The impact of hurricane sandy on the shoreface and inner shelf of Fire Island, New York: Large bedform migration but limited erosion

John A. Goff, Roger D. Flood, James A. Austin, William C. Schwab, Beth Christensen, Cassandra M. Browne, Jane F. Denny, Wayne E. Baldwin

Research output: Contribution to journalArticlepeer-review

35 Scopus citations

Abstract

We investigate the impact of superstorm Sandy on the lower shoreface and inner shelf offshore the barrier island system of Fire Island, NY using before-and-after surveys involving swath bathymetry, backscatter and CHIRP acoustic reflection data. As sea level rises over the long term, the shoreface and inner shelf are eroded as barrier islands migrate landward; large storms like Sandy are thought to be a primary driver of this largely evolutionary process. The "before" data were collected in 2011 by the U.S. Geological Survey as part of a long-term investigation of the Fire Island barrier system. The "after" data were collected in January, 2013, ~two months after the storm. Surprisingly, no widespread erosional event was observed. Rather, the primary impact of Sandy on the shoreface and inner shelf was to force migration of major bedforms (sand ridges and sorted bedforms) 10's of meters WSW alongshore, decreasing in migration distance with increasing water depth. Although greater in rate, this migratory behavior is no different than observations made over the 15-year span prior to the 2011 survey. Stratigraphic observations of buried, offshore-thinning fluvial channels indicate that long-term erosion of older sediments is focused in water depths ranging from the base of the shoreface (~13-16. m) to ~21. m on the inner shelf, which is coincident with the range of depth over which sand ridges and sorted bedforms migrated in response to Sandy. We hypothesize that bedform migration regulates erosion over these water depths and controls the formation of a widely observed transgressive ravinement; focusing erosion of older material occurs at the base of the stoss (upcurrent) flank of the bedforms. Secondary storm impacts include the formation of ephemeral hummocky bedforms and the deposition of a mud event layer.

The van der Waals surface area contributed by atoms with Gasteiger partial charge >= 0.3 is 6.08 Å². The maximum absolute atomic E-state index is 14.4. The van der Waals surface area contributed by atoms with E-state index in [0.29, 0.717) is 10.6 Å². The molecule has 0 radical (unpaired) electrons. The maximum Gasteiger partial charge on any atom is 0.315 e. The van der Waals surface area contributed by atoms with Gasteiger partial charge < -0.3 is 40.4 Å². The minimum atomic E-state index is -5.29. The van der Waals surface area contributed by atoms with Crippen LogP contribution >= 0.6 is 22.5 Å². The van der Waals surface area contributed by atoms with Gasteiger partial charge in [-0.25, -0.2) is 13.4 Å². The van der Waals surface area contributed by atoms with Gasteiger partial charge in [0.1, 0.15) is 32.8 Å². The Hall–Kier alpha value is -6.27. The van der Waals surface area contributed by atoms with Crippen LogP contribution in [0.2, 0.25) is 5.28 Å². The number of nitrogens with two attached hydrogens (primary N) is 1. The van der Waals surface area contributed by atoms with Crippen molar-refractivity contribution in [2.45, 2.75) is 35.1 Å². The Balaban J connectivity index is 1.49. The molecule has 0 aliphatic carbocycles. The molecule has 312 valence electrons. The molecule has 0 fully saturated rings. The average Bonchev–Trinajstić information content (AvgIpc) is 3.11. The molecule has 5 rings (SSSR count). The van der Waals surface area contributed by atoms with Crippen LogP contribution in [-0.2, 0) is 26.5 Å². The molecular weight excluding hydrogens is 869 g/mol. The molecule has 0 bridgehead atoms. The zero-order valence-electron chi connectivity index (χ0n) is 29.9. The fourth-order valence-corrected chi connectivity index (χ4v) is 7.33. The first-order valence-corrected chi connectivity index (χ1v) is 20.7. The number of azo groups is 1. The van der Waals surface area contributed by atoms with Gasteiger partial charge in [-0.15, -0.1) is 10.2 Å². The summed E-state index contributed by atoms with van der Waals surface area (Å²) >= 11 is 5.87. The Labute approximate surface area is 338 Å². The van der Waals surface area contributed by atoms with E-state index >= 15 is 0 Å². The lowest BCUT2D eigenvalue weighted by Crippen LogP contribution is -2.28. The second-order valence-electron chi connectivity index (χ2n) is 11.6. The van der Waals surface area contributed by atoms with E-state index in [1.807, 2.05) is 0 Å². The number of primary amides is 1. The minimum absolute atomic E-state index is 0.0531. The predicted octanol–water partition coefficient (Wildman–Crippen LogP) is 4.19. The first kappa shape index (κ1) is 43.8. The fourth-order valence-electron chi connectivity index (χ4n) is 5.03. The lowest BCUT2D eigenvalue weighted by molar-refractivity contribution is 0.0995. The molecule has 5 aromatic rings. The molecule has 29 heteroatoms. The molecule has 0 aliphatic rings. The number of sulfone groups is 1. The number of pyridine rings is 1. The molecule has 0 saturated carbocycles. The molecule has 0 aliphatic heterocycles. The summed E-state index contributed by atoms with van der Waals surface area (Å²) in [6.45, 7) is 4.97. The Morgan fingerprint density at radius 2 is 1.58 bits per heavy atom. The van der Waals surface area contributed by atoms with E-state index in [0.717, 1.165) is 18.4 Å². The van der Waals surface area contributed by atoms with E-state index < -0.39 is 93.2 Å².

Original languageEnglish (US)
Pages (from-to)13-25
Number of pages13
JournalContinental Shelf Research
Volume98
DOIs
StatePublished - Apr 5 2015
Externally publishedYes

All Science Journal Classification (ASJC) codes

  • Oceanography
  • Aquatic Science
  • Geology

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